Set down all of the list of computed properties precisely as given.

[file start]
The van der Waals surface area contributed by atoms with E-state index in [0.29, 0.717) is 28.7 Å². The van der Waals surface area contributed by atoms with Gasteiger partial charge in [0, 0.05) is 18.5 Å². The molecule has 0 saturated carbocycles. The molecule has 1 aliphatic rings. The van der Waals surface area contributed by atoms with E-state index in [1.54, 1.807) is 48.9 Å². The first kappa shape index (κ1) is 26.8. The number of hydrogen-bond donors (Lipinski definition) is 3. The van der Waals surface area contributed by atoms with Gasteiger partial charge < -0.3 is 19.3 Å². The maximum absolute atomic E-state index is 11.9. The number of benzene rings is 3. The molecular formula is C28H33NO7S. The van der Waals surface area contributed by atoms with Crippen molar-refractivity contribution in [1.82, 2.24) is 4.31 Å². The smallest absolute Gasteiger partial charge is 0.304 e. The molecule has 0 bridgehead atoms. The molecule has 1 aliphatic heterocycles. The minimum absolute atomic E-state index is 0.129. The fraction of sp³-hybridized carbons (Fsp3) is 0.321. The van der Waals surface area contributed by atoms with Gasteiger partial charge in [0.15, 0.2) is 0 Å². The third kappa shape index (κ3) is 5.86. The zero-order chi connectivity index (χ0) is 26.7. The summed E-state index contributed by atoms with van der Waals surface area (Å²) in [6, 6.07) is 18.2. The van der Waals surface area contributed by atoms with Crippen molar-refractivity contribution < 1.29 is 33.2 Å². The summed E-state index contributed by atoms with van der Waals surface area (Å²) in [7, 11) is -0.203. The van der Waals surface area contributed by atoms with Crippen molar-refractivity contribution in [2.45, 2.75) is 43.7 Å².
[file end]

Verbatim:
The van der Waals surface area contributed by atoms with E-state index in [0.29, 0.717) is 28.7 Å². The van der Waals surface area contributed by atoms with Gasteiger partial charge in [0, 0.05) is 18.5 Å². The molecule has 0 saturated carbocycles. The molecule has 1 aliphatic rings. The van der Waals surface area contributed by atoms with E-state index in [1.54, 1.807) is 48.9 Å². The first kappa shape index (κ1) is 26.8. The number of hydrogen-bond donors (Lipinski definition) is 3. The van der Waals surface area contributed by atoms with Gasteiger partial charge < -0.3 is 19.3 Å². The maximum absolute atomic E-state index is 11.9. The number of benzene rings is 3. The molecular formula is C28H33NO7S. The van der Waals surface area contributed by atoms with Crippen molar-refractivity contribution in [1.82, 2.24) is 4.31 Å². The smallest absolute Gasteiger partial charge is 0.304 e. The molecule has 0 bridgehead atoms. The molecule has 1 aliphatic heterocycles. The minimum absolute atomic E-state index is 0.129. The fraction of sp³-hybridized carbons (Fsp3) is 0.321. The van der Waals surface area contributed by atoms with Gasteiger partial charge in [0.15, 0.2) is 0 Å². The third kappa shape index (κ3) is 5.86. The zero-order chi connectivity index (χ0) is 26.7. The summed E-state index contributed by atoms with van der Waals surface area (Å²) in [6, 6.07) is 18.2. The van der Waals surface area contributed by atoms with Crippen molar-refractivity contribution < 1.29 is 33.2 Å². The summed E-state index contributed by atoms with van der Waals surface area (Å²) in [7, 11) is -0.203. The van der Waals surface area contributed by atoms with Crippen molar-refractivity contribution in [2.45, 2.75) is 43.7 Å².